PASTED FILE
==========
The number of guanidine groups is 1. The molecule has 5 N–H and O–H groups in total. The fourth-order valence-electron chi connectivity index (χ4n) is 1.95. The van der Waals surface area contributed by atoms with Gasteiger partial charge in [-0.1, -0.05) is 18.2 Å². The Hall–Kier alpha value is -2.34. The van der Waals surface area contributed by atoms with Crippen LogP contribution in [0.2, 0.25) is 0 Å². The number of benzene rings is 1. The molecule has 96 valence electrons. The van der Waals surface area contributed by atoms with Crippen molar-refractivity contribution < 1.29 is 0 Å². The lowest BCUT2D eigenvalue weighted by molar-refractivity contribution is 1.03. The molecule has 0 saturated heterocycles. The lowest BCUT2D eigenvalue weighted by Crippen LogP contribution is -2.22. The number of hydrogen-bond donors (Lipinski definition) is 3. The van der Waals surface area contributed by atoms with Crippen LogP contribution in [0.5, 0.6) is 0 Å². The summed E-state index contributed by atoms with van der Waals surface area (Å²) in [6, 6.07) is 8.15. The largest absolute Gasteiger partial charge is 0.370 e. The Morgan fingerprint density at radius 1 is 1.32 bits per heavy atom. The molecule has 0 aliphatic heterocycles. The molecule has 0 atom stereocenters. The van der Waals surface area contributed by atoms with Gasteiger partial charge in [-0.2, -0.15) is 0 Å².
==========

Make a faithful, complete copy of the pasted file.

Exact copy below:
The number of guanidine groups is 1. The molecule has 5 N–H and O–H groups in total. The fourth-order valence-electron chi connectivity index (χ4n) is 1.95. The van der Waals surface area contributed by atoms with Gasteiger partial charge in [-0.1, -0.05) is 18.2 Å². The Hall–Kier alpha value is -2.34. The van der Waals surface area contributed by atoms with Crippen LogP contribution in [0.2, 0.25) is 0 Å². The number of benzene rings is 1. The molecule has 96 valence electrons. The van der Waals surface area contributed by atoms with Crippen molar-refractivity contribution < 1.29 is 0 Å². The lowest BCUT2D eigenvalue weighted by molar-refractivity contribution is 1.03. The molecule has 0 saturated heterocycles. The lowest BCUT2D eigenvalue weighted by Crippen LogP contribution is -2.22. The number of hydrogen-bond donors (Lipinski definition) is 3. The van der Waals surface area contributed by atoms with Crippen LogP contribution in [0.5, 0.6) is 0 Å². The summed E-state index contributed by atoms with van der Waals surface area (Å²) in [6, 6.07) is 8.15. The largest absolute Gasteiger partial charge is 0.370 e. The Morgan fingerprint density at radius 1 is 1.32 bits per heavy atom. The molecule has 0 aliphatic heterocycles. The molecule has 0 atom stereocenters. The van der Waals surface area contributed by atoms with Gasteiger partial charge in [-0.2, -0.15) is 0 Å².